Sequels Are Good For Writers

The other day I read this post from a blogger who had a serious problem with book sequels in YA. The blogger claimed to hate waiting for the next book in a series and would rather see a bunch of stand alone books from now until the end of time.

To this, I call shenanigans.

Getting stories published is tough business. In the three years I’ve been submitting short stories (I’ve been writing for about six) I’ve managed to get just three picked up. It’s that experience with loads of rejection that makes me totally down with writers selling as many books as they can, even if that means I have to wait a while to read a sequel. Plus, it gives me an excuse to read lots of books so as to never feel like I’m waiting for anything.

What’s your spin on this thing? Are you down with a good series, or are you more the one-book-wonder sort?

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10 thoughts on “Sequels Are Good For Writers

  1. I love sequels, and when I like a series I’ll read all the books in it, then I usually follow that with any other series an author has written, biographies and wikies. When there are no series I’ll just go onto any other book the author has written, or the same genre, biography, wiki, etc. It’s like watching a good series on t.v. cant wait for the next installment.

    • I’m with you 100% on this one. If a book is good I’m actually pretty stoked when I find out there is a sequel because I get to read more about the characters that I’ve grown to love.

      Thanks for stopping by and commenting!

  2. If a series is really awesome I’ll be patient and wait; it’s fun…trying to guess what’ll happen next, keeping updated on the author’s blog, etc…

    (Readers just seem to complain a lot, not knowing how difficult it is to write and publish and all that other delightful stuff…)

    • Yes! Readers–and by “readers” I mean people who don’t write–are often ignorant of how difficult it is to write and sell fiction. Before I started my own book I read a whole bunch of interviews of authors who all swore that their first drafts were always garbage. Me, being the sometimes overconfident dude that I am, thought this was total shenanigans and figured that my first draft was bound to be the bee’s knees.

      I was sooooo wrong.

      Now that I’m into the first complete rewrite of my book I’s beginning to get a glimpse into the time and effort that goes into writing something that is worth reading.

      • Ohhh yeah…I know what you mean…my first novel was horrible. I’m so glad the agents rejected it. How far along into your rewrite are you? I had to scrap my entire project and start fresh, but the first novel was good practice and did improve my writing skills.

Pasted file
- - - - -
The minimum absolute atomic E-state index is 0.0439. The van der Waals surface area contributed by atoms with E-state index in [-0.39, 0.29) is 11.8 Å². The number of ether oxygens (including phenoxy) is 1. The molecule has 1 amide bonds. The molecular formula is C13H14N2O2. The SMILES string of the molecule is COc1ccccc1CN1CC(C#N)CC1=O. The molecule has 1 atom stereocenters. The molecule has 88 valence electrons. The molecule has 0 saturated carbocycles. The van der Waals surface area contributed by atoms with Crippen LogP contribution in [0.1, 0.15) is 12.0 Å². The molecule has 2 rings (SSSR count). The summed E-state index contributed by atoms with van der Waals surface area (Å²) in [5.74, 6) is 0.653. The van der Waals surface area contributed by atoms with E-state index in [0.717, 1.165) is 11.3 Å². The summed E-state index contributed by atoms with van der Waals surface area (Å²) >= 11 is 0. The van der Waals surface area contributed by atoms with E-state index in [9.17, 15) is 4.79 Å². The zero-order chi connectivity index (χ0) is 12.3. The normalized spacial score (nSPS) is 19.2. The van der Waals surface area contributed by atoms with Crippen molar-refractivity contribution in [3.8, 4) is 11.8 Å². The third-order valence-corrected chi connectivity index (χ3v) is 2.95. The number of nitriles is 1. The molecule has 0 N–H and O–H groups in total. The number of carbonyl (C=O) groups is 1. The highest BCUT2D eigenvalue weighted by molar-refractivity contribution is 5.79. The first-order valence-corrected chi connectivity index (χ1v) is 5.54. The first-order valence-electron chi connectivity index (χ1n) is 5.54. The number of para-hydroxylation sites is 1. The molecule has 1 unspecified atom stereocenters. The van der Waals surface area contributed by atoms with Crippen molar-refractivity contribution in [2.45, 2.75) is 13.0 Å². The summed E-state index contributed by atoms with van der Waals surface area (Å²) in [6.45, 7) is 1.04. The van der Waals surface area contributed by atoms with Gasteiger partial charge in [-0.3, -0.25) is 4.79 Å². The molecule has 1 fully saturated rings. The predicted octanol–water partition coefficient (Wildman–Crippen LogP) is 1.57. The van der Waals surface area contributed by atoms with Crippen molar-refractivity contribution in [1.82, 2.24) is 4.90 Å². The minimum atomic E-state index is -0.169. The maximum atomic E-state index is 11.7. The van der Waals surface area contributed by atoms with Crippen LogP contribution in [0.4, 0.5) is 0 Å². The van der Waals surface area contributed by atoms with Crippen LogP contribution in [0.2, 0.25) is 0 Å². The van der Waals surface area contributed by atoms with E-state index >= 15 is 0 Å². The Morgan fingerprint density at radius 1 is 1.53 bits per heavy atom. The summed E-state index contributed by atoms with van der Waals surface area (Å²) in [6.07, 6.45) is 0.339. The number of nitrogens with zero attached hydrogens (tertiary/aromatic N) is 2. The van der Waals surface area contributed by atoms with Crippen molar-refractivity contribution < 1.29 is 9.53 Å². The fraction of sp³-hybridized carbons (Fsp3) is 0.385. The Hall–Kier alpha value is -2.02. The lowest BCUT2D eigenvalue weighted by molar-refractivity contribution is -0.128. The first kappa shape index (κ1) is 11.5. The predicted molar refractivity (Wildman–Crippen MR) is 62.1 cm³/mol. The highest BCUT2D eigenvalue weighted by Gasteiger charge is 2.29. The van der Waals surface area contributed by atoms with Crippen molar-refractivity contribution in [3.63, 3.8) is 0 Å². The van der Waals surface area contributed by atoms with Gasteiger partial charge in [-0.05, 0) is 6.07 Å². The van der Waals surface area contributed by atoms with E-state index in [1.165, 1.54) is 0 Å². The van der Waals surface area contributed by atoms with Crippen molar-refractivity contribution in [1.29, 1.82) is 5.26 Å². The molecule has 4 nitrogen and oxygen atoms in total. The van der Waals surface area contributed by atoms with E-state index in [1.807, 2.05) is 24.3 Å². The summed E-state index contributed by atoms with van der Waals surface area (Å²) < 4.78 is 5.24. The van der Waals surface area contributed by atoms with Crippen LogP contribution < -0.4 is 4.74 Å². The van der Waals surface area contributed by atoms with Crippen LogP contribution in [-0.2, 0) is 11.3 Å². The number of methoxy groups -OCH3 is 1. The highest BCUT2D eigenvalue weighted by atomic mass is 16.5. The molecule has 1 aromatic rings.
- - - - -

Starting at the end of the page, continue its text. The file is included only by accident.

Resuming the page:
• I’m 23,000 words into a 80-90,000 word goal. My first draft ended up being 120,000 words with way too many screwy things going on to even attempt a fix. I’m going much slower this time, taking notes as I go and trying to figure out where I want the chapters to go before I start hammering away at them.

  3. One of the reasons I like YA is because of all the series. I may be wrong because I have no actual figures, but I feel like adult novels are more often meant to stand alone while YA relies on at least 2 books to tell any story completely. I love that. If I don’t like the first one, then I don’t keep going. But if I do, then I am excited for all the books to come. I’ve read posts by people who comment on this like it’s a new trend, but I’d say 90% of what I read in middle and high school was series–and most of them were a helluva lot longer than the trilogies coming out now (Examples: The Fearless series was 20+ books, which was way too much. I gave up. Sweep by Cate Tiernan is 14 or 15. Fingerprints by Melinda Metz is 7).

    • My favorite series when I was a in junior high and high school was all the Star Wars expanded universe books. There are literally dozens of those things, going into even the most minor characters from the original trilogy. One of the coolest of the series was this short story collections called Tales from the Mos Eisley Cantina that told the stories of all the minor characters in the bar where Luke and Obi Wan meet Han and Chewie. It’s got everybody from the “These aren’t the droids we’re looking for” Storm Trooper to the Bith band that is playing in the background. Good times, if you’re a nerd.

  4. I listened to a webinar where the literary agent was saying that specifically for sci-fi or fantasy YA series, they like it when the books can stand alone without needing to read from the beginning of the series. That way, from the business perspective, there’s a better chance at continuing to earn a larger following if people can jump in mid-series and still get it. But I’m a fan of series over stand alones, especially when the writing is good.

    • That make a lot sense from the point of view of an agent. It’s funny because there’s been times when I’ve read the second or third book in a series and the author is laying down background details that make me say, “Well, duh! I *already* know that.” I’m guessing those are parts that the agent or editor was pushing for so as to give the series-uninitiated some clues as to backstory.

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